What was your punishment for swearing? 7

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Swearing is one of those things that no matter how hard you try to shield your children from, it will pop up at some stage in their lives. For me, it was in early high school before I really knew what a swear word was. But for other people like my brother, it was much younger… boys!

The below video went viral last week – it features young girls saying the “F word” multiple times and is used to highlight the offence we take to that in comparison to that we take to sexism. It is certainly one way to get attention and fight the feminist cause, but it got me thinking… Using children swearing for anything in my childhood would have been considered outrageous. And perhaps this is, but I know I never once saw a young girl swearing on television or in a book that I read at a young age.

And, if I was to use one of those words, the punishment was variable… I would have been smacked, my mouth would have been washed out with soap and water and I would have been denied my dinner. So how did society get to a place when using little girls swearing became a useful tool to promote a cause, important or otherwise?

Do you think it is too far? What was your punishment for swearing when you were younger? Let’s chat about this controversial issue today… 

Starts at 60 Writers

The Starts at 60 writers team seek out interesting topics and write them especially for you.

  1. I remember my sweet granddaughter, Sarah, aged 2, telling me, as I’m setting the table for dinner, “I don’t have pepper, Nanny.” Made me wonder if her Mum had peppered her tongue for using naughty words!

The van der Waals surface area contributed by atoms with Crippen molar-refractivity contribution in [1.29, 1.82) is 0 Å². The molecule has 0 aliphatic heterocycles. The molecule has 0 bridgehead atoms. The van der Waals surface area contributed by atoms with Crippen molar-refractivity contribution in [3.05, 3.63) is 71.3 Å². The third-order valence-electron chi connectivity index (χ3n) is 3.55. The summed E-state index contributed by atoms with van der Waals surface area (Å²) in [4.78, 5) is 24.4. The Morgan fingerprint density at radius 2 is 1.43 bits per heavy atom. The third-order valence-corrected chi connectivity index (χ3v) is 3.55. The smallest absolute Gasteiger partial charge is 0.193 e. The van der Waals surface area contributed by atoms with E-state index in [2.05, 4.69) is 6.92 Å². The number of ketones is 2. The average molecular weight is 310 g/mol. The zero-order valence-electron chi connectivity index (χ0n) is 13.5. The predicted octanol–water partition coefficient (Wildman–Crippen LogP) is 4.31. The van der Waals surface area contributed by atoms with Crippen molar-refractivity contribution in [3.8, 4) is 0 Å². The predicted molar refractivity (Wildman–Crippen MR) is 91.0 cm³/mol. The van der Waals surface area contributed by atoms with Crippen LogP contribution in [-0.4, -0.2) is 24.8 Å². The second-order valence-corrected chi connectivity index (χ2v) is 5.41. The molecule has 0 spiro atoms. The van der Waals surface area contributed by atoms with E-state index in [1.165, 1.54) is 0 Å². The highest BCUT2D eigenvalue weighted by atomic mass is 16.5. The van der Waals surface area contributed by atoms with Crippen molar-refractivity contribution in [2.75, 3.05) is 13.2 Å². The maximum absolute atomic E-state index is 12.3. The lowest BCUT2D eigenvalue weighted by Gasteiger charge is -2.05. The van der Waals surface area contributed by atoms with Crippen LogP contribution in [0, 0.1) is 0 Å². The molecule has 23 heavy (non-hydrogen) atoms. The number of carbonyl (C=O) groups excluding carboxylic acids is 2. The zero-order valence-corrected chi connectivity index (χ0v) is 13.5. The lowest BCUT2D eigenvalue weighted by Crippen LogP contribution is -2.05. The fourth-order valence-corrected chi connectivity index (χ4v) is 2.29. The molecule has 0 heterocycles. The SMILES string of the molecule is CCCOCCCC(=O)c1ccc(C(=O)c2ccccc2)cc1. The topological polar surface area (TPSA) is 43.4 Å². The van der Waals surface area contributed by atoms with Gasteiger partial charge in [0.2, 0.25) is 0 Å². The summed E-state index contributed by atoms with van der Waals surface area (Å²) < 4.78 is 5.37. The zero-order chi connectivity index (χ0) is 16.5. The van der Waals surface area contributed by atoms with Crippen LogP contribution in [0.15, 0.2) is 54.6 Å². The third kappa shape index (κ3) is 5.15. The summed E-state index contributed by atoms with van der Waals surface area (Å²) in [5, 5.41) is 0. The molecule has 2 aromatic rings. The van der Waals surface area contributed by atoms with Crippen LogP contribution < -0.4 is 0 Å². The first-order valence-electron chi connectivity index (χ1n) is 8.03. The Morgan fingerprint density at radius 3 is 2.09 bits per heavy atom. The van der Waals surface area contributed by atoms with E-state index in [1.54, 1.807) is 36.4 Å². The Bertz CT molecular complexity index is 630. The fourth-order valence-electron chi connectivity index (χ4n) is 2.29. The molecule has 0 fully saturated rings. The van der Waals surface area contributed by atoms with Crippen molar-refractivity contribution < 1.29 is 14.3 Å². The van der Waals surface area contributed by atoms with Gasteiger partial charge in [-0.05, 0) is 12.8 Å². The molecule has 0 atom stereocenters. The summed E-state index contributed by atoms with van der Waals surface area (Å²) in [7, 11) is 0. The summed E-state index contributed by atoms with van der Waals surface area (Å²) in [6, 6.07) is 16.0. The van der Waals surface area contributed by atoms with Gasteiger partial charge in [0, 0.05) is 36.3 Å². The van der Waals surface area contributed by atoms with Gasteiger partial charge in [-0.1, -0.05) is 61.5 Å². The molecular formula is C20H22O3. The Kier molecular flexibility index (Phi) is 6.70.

2. When I was 8 yrs old walking home from school I heard a man say to another man the word bloody, I thought he cut himself.
    When I told my parents, I was simply told not to repeat the word again as it was a bad word.
    Of course I never did swear again, until now it seems very much part of the English language, nobody bats an eyelid.

  3. Yep, as the picture suggests, soap in the mouth. lol It didn’t work though. I still swear like a trooper, but at the right time and in the right place. 🙂

  4. I don’t like this , I think it’s shocking how these little girls have been exploited, I’m a feminist by this I work hard ,financially independent , But I find some of the comments are far to adult for these girls, boys and men are portrayed as rapists , I find this offensive and if the situation was reversed there would be an uproar, Their is good and bad in all whether male or female, And the relationship a little girl shares with her father if positive research shows helps them make positive choices in later life, Also the language is disgusting, so no I really don’t like this.

    1 REPLY
    • When I was little Itold my Mum that the boy next door said the F word and she told me never to say a swear word or I would get my mouth washed out with soap and I said that I didn’t say it and she said you repeated a bad word and to this day 60 years later I can’t say that word. I hate listening to some young people speak because every second word is the F word.

  5. there wasn’t any punishment for swearing in my household,and as i couldn’t outrun my mum you didn’t dare!!

  6. My mother used to wash my tongue with soap,
    a long time ago but tasted so awful and foamed up to
    used to say biscuits and bottle tops when anger was in my scope
    surprising depending the tone that I used came in handy it is true
    wish the kids of today my sons are adults but drop F word what can I say
    It seems to be sad but true the only way they learned to express anger and even in general conversation too.

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